Tuesday, May 27, 2008

The Circus Comes to Town!

In three days, the FIC will open its Art of Community Southwest weekend, running May 30-June 1 on the campus of the University of New Mexico, in Albuquerque. I’ve been in town since last Wed, and can feel the building energy. They're coming!

For me, participating in a community conference is like going to the circus. There's a festive, time-is-suspended atmosphere where everyone can temporarily set aside their regularly scheduled lives (and protective armor) to create magic together. There will be big top plenaries, five-ring sideshows (concurrent workshops), out-of-town performers, techno-wizardry, and entertainment galore. Everything but dancing bears and corn dogs.

The way it's not like a circus is that the Art of Community is about authenticity, not diversion. It's about delivering the tools and inspiration to lead the life you want, rather than delivering a temporary escape from what's not working. Talk about magic: the FIC believes you can bring your life and values into alignment and have a good time. (Our aim is to have you wake up Monday morning with a dream you can act on, not with a feeling that the weekend was just a dream.)

Part of the excitement is that it's a little bit out of control, by which I mean interactive and unscripted. For many, the best parts will happen on the fly: the chance conversations at the bookstore, during coffee breaks, or with the person sitting next to you at that special workshop on how to train wombats to fetch your morning paper. Or with the person bidding against you
for the Caribbean vacation at the Sat night benefit auction—maybe you should do that cruise together.

Sure there's a schedule, and, as a presenter, I'll have an outline of what I want to say. Yet I prefer to work without a net—inviting comments and questions from the audience, looking for the sweet spot where I can ride my enthusiasm on the wave of their curiosity. Just like at any circus, you never know what's going to happen next. The trick of it is trusting that you'll know when to jump on board when those extemporaneous surges come. (My mantra as a workshop improv artist: keep breathing, and trust the magic.)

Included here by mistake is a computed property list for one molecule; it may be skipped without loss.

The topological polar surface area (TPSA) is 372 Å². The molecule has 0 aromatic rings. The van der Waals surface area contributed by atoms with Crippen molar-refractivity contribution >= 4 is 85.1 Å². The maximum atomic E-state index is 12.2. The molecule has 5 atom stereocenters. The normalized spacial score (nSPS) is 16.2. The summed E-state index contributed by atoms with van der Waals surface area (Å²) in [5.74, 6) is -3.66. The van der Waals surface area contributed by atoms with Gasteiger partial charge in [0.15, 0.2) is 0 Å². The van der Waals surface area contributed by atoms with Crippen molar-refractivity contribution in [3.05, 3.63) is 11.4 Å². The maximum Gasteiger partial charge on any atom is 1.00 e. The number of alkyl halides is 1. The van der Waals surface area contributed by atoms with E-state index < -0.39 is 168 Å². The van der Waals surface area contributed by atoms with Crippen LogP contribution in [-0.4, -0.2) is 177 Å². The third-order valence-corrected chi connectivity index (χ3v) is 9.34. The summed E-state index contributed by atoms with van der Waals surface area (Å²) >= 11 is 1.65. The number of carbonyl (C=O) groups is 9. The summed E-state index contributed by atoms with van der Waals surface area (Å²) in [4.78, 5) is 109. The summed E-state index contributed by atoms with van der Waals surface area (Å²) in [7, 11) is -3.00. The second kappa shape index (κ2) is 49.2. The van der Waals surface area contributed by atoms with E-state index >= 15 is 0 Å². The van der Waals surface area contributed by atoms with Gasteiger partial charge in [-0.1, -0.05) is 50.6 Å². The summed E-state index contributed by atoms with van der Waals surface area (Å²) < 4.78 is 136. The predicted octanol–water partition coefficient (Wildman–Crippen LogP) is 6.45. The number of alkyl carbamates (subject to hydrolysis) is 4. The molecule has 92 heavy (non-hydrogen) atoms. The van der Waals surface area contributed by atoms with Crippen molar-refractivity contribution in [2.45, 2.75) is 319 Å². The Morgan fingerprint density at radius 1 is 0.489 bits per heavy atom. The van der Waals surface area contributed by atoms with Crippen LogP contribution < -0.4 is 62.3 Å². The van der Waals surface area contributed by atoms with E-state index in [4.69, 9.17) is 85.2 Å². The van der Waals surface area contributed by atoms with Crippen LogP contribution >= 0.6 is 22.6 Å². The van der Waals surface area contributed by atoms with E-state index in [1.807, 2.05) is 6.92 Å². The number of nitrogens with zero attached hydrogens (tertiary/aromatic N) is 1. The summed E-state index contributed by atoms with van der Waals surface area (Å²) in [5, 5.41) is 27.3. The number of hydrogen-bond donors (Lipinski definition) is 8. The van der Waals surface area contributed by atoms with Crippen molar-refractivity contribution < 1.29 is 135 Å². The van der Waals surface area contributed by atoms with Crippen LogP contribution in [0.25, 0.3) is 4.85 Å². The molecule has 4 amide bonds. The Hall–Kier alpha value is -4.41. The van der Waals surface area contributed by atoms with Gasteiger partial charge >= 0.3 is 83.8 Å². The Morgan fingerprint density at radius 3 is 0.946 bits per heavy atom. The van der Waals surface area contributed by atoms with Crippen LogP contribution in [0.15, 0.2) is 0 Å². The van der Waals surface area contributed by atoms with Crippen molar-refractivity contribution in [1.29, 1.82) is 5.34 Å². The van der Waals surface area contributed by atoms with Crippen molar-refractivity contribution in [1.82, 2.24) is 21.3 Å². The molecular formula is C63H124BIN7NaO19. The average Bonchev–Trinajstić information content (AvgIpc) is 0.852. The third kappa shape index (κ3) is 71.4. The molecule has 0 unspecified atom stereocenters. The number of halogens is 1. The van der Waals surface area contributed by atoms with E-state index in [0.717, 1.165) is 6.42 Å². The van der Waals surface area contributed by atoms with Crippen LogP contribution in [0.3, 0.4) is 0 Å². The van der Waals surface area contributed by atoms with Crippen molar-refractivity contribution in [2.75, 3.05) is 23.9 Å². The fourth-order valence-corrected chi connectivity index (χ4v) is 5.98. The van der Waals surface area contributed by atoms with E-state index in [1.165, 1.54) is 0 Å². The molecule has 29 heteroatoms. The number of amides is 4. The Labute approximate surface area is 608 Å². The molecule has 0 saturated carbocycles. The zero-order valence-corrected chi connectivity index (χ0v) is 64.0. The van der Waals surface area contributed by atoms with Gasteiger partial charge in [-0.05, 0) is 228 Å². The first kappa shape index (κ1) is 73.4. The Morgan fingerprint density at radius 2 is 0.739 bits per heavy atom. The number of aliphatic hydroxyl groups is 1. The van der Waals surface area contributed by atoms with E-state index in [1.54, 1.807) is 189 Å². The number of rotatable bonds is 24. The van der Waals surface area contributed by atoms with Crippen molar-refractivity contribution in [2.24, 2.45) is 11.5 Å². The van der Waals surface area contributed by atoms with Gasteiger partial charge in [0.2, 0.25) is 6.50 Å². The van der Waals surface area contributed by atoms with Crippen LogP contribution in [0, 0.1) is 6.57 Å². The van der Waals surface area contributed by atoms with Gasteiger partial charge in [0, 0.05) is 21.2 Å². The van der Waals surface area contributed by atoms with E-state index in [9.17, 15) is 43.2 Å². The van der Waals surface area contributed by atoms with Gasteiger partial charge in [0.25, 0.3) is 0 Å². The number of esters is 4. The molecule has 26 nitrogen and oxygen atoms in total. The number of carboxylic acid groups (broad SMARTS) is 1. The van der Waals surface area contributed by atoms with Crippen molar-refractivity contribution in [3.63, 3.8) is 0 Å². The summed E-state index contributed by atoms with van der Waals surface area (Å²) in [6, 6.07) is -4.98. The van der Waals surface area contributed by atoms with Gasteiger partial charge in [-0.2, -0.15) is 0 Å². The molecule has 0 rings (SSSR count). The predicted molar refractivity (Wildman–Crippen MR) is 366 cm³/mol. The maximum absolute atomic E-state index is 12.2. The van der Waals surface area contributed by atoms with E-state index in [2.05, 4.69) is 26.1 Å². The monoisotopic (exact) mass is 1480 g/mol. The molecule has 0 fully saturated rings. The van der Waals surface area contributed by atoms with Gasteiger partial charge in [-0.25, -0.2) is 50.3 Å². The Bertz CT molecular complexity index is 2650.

But I'm getting ahead of myself. This morning I'm not on stage; I'm on call. I'm acting as Boy Tuesday for my wife, Ma’ikwe, who’s the ringmaster for this weekend's event. (I’m typing this in a coffee shop across from campus—appropriately enough, called "Satellite"—where I wait in orbit as her chauffeur while she’s closeted with her A/V magician, Derek Roff.)

This afternoon Registrar Donna Berry arrives by train from Minnesota, the first of the out-of-state organizing team to arrive, and we've scheduled a power dinner with her and Site Manager Peggy Loftfield (a Albuquerque local and 13-year FIC veteran) at the Chama River Brew Pub, to continue the ferment, so to speak. (Don't you just love the circus?)

Ma'ikwe woke up this morning in a sense of panic, momentarily thinking it was Wednesday instead of Tuesday (how could she ever get everything done with only 60 hours left 'til show time?). After realizing she'd slipped a gear, she exhaled… then settled into identifying what exactly she needed to accomplish in the next 24 hours to head off that same feeling of panic tomorrow morning—when it really would be Wed.

Can you feel the buzz? I can't say for sure if we'll get everything done in the next three days (or if Ma'ikwe will wake up any morning before next Monday without a knot in her gut),
but I can promise a great time… and who knows when the circus will come again?

The curtain goes up Friday evening and, hey, there's still time to get tickets!

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